Andrew Keen was interviewed in today’s Metro Boston discussing who Web2.0 was ruining the Internet and culture in general. He states in his new book “The Cult of Amateur: How Today’s Internet is Killing Our Culture”:
“millions of millions of exuberant monkeys … are creating an endless digital forest of mediocrity,”
Keen rips apart user-generated content as a threat to existing cultural standards saying that anyone with a keyboard and a camera or a microphone can make their own news, movies or music and disseminate it on the web. The crux of his stand is that this is disintermediating Hollywood, news outlets, record labels, etc. He further states; “My fear is that if Web 2.0 continues it’s sort of idealistic rampage through mainstream media, we’re going to be left with nothing but this level playing field, and professional media is going to be undermined.”
What Keen is missing is that the cause behind the surge in user-generated media is the basic law of supply and demand. If the demand did not exist, the supply would dwindle. Why are there so few horse-drawn wagon repair shops? Because something better came along that people wanted: cars. The public constantly complains that today’s films and music, for the most part, suck. That’s not to say that there aren’t great movies and CDs being made. What is true is that many are jammed together, lowest-common-denominator targeted rehashing packaged for mass consumption. There wouldn’t be a half-dozen independent film channels if the public was happy with the available cinema. Certainly the latest Shrek or Fantastic Four has it’s audience (me for one), and a large one at that. But the public is fragmenting by choice. They are no longer willing to accept what they are force fed and are looking elsewhere for entertainment that touches them on a deeper level. I heard recently, so it may not be true, that most movies lose money. This is most likely due to the enormous operating costs of the studio, actors, special effects, directors, marketing, etc. Yet a little movie like the Blair Witch Project, made for $60,000, made over $29 million in it’s opening weekend. This was filmed with a small crew and limited cast, virtually no special effects, unless you count flashlights, and was marketed on the web by it’s writer and director. Blair Witch 2 was made for $15 million and made only $13 million it’s opening weekend. This one was made by a major production company. By the way, the original gets an 8 out of 10 stars rating while the major studio version got only 2 out of 10 stars.
There is a serious movement to abandon network news and news paper outlets in favor of consumer-generated news, blogs or the BBC. Many feel that due to their focus on the bottom line, network news agencies are focusing more on local drama or celebrity gossip than international news. As a musician, you don’t want me to get started on what record labels have been pushing. Keen says “I think record lables historically have found and polished marvelous talent.” Is he kidding?! Does he listen to the schlock on the radio? Are the Britney’s of the world really marvelous talent? Let’s not forget the Paris Hilton CD. This is typical of record company offerings. You don’t get very many White Stripes, Tools or Dave Mathews. Whether you like bands like this or not, they are quality musicians, writing quality music and releasing quality CDs. Not pre-packaged tarts with a crew of 50 year-old songwriters and mixing board gurus that represents a majority of record company releases. What he additionally fails to mention is the financial structire of record companies. Most bands don’t even make money from their CDs, the record companies keep it. Most must rely on ticket and t-shirt sales.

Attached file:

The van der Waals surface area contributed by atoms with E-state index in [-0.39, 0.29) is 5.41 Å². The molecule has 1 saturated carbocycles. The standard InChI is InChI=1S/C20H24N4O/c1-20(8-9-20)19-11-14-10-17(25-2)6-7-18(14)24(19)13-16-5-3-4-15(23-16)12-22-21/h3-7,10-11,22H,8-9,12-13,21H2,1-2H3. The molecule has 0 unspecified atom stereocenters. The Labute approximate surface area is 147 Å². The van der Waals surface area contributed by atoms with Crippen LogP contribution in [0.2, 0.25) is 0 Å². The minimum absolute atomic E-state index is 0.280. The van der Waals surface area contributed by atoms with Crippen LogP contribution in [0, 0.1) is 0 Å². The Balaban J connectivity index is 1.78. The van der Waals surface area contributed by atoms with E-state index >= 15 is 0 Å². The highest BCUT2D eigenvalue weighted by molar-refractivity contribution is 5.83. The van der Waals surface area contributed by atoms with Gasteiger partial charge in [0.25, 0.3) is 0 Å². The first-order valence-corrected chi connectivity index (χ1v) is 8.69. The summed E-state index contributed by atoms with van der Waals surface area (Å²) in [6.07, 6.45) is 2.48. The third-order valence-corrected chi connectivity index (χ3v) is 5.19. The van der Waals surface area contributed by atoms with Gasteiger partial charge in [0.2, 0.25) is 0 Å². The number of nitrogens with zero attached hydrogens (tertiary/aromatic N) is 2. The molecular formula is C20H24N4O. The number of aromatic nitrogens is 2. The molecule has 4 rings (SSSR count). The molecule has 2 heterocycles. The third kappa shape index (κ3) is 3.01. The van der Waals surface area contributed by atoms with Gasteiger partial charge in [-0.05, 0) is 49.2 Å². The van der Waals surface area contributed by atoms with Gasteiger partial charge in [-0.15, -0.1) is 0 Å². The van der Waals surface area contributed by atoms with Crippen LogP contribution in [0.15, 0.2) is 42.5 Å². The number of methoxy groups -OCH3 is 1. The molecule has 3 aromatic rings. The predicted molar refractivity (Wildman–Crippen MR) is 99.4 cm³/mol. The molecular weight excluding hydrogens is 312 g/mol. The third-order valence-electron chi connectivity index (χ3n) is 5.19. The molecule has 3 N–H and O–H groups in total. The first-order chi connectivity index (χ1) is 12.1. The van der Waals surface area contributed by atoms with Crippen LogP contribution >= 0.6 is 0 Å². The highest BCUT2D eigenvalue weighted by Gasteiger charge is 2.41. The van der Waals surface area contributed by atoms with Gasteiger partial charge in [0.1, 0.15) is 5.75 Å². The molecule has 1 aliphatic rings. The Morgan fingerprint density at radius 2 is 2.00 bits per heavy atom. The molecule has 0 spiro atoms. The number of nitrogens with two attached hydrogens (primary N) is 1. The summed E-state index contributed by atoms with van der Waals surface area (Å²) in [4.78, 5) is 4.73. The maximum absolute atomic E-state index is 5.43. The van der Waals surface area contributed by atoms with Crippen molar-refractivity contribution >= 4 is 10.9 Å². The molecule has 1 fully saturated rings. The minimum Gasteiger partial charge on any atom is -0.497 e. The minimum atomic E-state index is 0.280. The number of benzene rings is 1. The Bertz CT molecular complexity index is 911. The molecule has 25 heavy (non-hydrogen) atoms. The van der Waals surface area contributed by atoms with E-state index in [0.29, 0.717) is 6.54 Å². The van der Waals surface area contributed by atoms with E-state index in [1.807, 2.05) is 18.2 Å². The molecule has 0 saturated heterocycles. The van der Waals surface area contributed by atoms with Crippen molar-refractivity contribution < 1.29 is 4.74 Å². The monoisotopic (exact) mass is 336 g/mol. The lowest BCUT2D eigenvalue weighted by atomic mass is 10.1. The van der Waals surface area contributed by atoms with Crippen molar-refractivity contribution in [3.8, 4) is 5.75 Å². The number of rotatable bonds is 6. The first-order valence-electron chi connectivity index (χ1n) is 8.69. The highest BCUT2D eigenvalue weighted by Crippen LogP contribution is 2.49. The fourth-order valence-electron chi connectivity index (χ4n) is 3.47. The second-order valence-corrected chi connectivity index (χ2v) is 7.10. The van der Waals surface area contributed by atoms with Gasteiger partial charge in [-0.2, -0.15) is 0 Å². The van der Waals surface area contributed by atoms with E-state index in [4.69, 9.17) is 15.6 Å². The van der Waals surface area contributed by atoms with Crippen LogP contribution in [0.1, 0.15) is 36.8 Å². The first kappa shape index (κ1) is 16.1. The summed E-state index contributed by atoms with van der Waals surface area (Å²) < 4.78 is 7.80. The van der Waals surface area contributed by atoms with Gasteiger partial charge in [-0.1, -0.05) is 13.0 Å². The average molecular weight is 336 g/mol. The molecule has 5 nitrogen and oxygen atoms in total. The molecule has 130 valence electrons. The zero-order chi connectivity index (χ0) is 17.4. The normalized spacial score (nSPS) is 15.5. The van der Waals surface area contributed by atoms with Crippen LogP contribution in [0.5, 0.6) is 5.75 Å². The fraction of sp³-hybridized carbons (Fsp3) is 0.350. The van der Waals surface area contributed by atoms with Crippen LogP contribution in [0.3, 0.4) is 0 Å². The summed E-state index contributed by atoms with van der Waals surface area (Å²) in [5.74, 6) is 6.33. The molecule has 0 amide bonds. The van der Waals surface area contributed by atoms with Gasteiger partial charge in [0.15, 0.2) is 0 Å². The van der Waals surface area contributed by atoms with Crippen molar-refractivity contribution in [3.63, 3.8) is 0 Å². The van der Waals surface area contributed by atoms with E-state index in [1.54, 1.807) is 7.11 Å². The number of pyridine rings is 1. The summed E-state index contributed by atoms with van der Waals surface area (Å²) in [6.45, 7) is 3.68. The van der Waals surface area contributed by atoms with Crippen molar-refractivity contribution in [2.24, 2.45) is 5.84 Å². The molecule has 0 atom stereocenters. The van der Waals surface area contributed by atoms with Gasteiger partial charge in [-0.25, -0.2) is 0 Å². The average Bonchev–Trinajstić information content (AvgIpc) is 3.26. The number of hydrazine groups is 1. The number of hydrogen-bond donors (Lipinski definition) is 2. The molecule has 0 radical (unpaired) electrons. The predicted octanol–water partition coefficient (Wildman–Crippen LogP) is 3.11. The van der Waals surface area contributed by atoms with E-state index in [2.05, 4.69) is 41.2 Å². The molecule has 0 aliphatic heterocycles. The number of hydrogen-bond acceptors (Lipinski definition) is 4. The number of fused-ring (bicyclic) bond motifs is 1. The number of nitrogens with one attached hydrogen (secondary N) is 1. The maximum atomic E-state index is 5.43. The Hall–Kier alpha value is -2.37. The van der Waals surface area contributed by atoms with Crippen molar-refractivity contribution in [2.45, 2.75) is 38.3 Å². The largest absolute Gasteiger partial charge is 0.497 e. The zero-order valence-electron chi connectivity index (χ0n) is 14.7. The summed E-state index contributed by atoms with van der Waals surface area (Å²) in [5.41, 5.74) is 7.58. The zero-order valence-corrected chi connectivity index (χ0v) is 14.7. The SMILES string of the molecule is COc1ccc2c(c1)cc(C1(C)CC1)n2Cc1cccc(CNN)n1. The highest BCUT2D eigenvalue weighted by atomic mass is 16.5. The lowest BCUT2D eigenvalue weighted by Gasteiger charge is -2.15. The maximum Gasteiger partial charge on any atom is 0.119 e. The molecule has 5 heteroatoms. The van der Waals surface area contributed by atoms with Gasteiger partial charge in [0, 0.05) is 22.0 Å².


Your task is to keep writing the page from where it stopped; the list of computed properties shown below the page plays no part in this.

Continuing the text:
If anyone is killing our culture it is the very few that sit at the top of the heap of news outlets, record companies and film companies. They are the ones who continue to push watered-down, titilating, bland a rehashed content. By doing so they are creating a need that will only be filled by independents, consumer generators, etc. Consumer generated content will never be mainstream, it will always be nitch due to the very nature of it’s fragmented targeting. This blog will never be read by the millions that read the New York Times. I’l lbe lucky if it is read by dozens. But what blogs, YouTube videos, Virb bands etc. do for our culture, besides filling the need left by Big Media, is to keep those guys on their toes. It has always been true that the underground becomes the main stream once the big corporations figure out a way to monetize it. That’s not a bad thing. Once Nirvana started selling millions of records and made it to the Grammy’s, it created a new counter culture that hated grunge.